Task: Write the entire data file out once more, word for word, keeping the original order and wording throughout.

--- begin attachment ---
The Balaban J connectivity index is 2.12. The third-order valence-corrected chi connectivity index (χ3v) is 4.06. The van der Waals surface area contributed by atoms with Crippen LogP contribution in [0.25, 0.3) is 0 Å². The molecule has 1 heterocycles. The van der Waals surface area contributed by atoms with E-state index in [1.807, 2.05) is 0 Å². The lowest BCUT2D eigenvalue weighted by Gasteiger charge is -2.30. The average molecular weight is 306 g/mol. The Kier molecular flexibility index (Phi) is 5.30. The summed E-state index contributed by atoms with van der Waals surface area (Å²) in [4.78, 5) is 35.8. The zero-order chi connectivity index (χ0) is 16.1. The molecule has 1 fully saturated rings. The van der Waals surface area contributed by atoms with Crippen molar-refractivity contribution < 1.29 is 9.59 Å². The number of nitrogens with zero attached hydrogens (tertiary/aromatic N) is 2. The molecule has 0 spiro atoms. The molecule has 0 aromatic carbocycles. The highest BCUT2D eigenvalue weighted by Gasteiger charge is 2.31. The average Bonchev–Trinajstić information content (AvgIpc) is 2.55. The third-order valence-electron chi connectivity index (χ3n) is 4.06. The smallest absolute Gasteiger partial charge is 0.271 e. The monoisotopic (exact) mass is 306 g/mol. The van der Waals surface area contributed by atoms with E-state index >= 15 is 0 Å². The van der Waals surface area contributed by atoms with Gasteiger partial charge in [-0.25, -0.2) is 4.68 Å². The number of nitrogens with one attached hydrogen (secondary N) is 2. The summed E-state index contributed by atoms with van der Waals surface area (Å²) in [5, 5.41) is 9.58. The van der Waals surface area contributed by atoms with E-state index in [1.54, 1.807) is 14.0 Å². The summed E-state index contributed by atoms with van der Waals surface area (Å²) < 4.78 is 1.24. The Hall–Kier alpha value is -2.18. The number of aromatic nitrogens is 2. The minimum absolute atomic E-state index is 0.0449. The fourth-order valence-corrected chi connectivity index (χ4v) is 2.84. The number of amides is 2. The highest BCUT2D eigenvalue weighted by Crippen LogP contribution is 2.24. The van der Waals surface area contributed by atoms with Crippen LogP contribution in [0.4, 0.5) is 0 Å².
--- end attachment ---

The Balaban J connectivity index is 2.12. The third-order valence-corrected chi connectivity index (χ3v) is 4.06. The van der Waals surface area contributed by atoms with Crippen LogP contribution in [0.25, 0.3) is 0 Å². The molecule has 1 heterocycles. The van der Waals surface area contributed by atoms with E-state index in [1.807, 2.05) is 0 Å². The lowest BCUT2D eigenvalue weighted by Gasteiger charge is -2.30. The average molecular weight is 306 g/mol. The Kier molecular flexibility index (Phi) is 5.30. The summed E-state index contributed by atoms with van der Waals surface area (Å²) in [4.78, 5) is 35.8. The zero-order chi connectivity index (χ0) is 16.1. The molecule has 1 fully saturated rings. The van der Waals surface area contributed by atoms with Crippen molar-refractivity contribution < 1.29 is 9.59 Å². The number of nitrogens with zero attached hydrogens (tertiary/aromatic N) is 2. The molecule has 0 spiro atoms. The molecule has 0 aromatic carbocycles. The highest BCUT2D eigenvalue weighted by Gasteiger charge is 2.31. The average Bonchev–Trinajstić information content (AvgIpc) is 2.55. The third-order valence-electron chi connectivity index (χ3n) is 4.06. The smallest absolute Gasteiger partial charge is 0.271 e. The monoisotopic (exact) mass is 306 g/mol. The van der Waals surface area contributed by atoms with E-state index >= 15 is 0 Å². The van der Waals surface area contributed by atoms with Gasteiger partial charge in [-0.25, -0.2) is 4.68 Å². The number of nitrogens with one attached hydrogen (secondary N) is 2. The summed E-state index contributed by atoms with van der Waals surface area (Å²) in [5, 5.41) is 9.58. The van der Waals surface area contributed by atoms with E-state index in [1.54, 1.807) is 14.0 Å². The summed E-state index contributed by atoms with van der Waals surface area (Å²) < 4.78 is 1.24. The Hall–Kier alpha value is -2.18. The number of aromatic nitrogens is 2. The minimum absolute atomic E-state index is 0.0449. The fourth-order valence-corrected chi connectivity index (χ4v) is 2.84. The number of amides is 2. The highest BCUT2D eigenvalue weighted by Crippen LogP contribution is 2.24. The van der Waals surface area contributed by atoms with Crippen LogP contribution in [0.4, 0.5) is 0 Å².